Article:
Vitamins A, C, D and K, calcium, potassium, phosphorous, iron and sulphur are particularly abundant in nettles. The infusion is a dark green color approaching black. The taste is deep and rich. If you are blessed with a nettle patch near you, use the fresh plant as a pot herb in the spring.

Some pregnant women alternate weeks of nettle and raspberry brews; others drink raspberry until the last month and then switch to nettles to insure large amounts of vitamin K in the blood before birth.
The benefits of drinking nettle infusion before and throughout pregnancy include:

~ Aiding the kidneys. Nettle infusions were instrumental in rebuilding the kidneys of a woman who was told she would have to be put on a dialysis machine. Since the kidneys must cleanse 150 percent of the normal blood supply for most of the pregnancy, nettle’s ability to nourish and strengthen them is of major importance. Any accumulation of minerals in the kidneys, such as gravel or stones, is gently loosened, dissolved and eliminated by the consistent use of nettle infusions.

~ Increasing fertility in women and men.

~ Nourishing mother and fetus.

~ Easing leg cramps and other spasms.

~ Diminishing pain during and after birth. The high calcium content, which is readily assimilated, helps diminish muscle pains in the uterus, in the legs and elsewhere.

~ Preventing hemorrhage after birth. Nettle is a superb source of vitamin K, and increases available hemoglobin, both of which decrease the likelihood of postpartum hemorrhage. Fresh Nettle Juice, in teaspoon doses, slows postpartum bleeding.

~ Reducing hemorrhoids. Nettle’s mild astringency and general nourishing action tightens and strengthens blood vessels, helps maintain arterial elasticity and improves venous resilience.

~ Increasing the richness and amount of breast milk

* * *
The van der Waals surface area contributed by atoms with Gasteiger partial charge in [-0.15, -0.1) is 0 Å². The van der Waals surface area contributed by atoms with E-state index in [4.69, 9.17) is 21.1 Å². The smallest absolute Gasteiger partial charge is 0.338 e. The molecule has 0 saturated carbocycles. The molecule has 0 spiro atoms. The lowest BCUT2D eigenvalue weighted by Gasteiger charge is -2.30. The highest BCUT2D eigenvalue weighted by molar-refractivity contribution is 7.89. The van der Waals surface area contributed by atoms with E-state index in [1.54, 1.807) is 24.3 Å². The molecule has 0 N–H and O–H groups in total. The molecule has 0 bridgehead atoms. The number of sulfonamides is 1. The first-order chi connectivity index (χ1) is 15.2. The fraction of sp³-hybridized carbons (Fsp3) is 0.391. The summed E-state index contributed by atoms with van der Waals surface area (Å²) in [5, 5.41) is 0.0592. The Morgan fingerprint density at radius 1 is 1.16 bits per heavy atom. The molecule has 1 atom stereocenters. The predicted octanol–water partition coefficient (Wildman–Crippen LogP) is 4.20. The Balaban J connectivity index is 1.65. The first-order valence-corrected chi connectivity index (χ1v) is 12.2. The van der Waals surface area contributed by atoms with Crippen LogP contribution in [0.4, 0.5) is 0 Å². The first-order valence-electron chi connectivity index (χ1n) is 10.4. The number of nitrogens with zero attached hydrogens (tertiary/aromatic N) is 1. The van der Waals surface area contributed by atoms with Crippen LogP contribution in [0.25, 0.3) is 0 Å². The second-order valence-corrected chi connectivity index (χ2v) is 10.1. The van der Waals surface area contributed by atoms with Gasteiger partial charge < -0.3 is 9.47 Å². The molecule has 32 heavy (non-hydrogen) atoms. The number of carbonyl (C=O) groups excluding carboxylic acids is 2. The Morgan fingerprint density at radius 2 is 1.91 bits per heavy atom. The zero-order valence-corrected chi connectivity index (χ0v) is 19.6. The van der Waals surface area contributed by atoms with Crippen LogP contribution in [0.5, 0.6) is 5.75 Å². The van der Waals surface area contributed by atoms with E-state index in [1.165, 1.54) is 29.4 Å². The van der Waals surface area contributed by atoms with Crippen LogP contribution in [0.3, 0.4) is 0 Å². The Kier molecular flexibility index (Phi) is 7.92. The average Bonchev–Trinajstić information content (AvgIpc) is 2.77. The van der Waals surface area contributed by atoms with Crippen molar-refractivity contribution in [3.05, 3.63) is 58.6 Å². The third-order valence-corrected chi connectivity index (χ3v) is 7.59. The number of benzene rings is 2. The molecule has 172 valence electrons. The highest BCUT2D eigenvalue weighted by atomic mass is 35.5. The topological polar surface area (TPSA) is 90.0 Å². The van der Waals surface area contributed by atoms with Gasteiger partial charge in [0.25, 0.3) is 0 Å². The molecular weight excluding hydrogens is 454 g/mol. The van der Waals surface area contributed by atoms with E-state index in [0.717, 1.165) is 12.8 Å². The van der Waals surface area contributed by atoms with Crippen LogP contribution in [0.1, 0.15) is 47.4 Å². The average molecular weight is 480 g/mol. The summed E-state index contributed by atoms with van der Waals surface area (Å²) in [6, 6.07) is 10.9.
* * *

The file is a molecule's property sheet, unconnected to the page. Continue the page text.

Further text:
Loaded with vitamins A, D, E, and K, eight digestive enzymes, iron, calcium and numerous trace minerals. It is particularly helpful in late pregnancy because the vitamin K it supplies promotes proper blood clotting, thereby reducing the risk of postpartum hemorrhage.


Hibiscus contains many of the same antioxidant compounds as red wine (including flavonoids, polyphenols and anthocyanins) and is already used in beverages to give colour and flavour; but is now found in a laboratory study to prevent the oxidation of low-density lipoproteins (LDL), or ‘bad’ cholesterol. It is also full of Vitamin C.

The results of the study is suggesting that a dietary hibiscus anthocyanin supplements might be considered as potential protective atherosclerosis (hardening or furring of blood vessels) agents against chronic cardiovascular diseases.

Rose Hips

Rose hips are an exceptional source of vitamin C and help fight infection and exhaustion. This herb is also good blood purifer and is considered helpful against all infections, especially those affecting the bladder and kidneys. This herb also eases stress, battles coughs, colds and flu and is very nourishing to the skin.

Red Clover

Red Clover prevents and eases constipation that is so common during pregnancy. It also strengthens the liver and improves appetite, especially when morning sickness is a problem. And it relieves anxiety. Red Clover greatly nourishes the whole reproductive system as well as nourishes and balances the endocrine system. It is rich in calcium, Vitamin A & K, magnesium and trace minerals.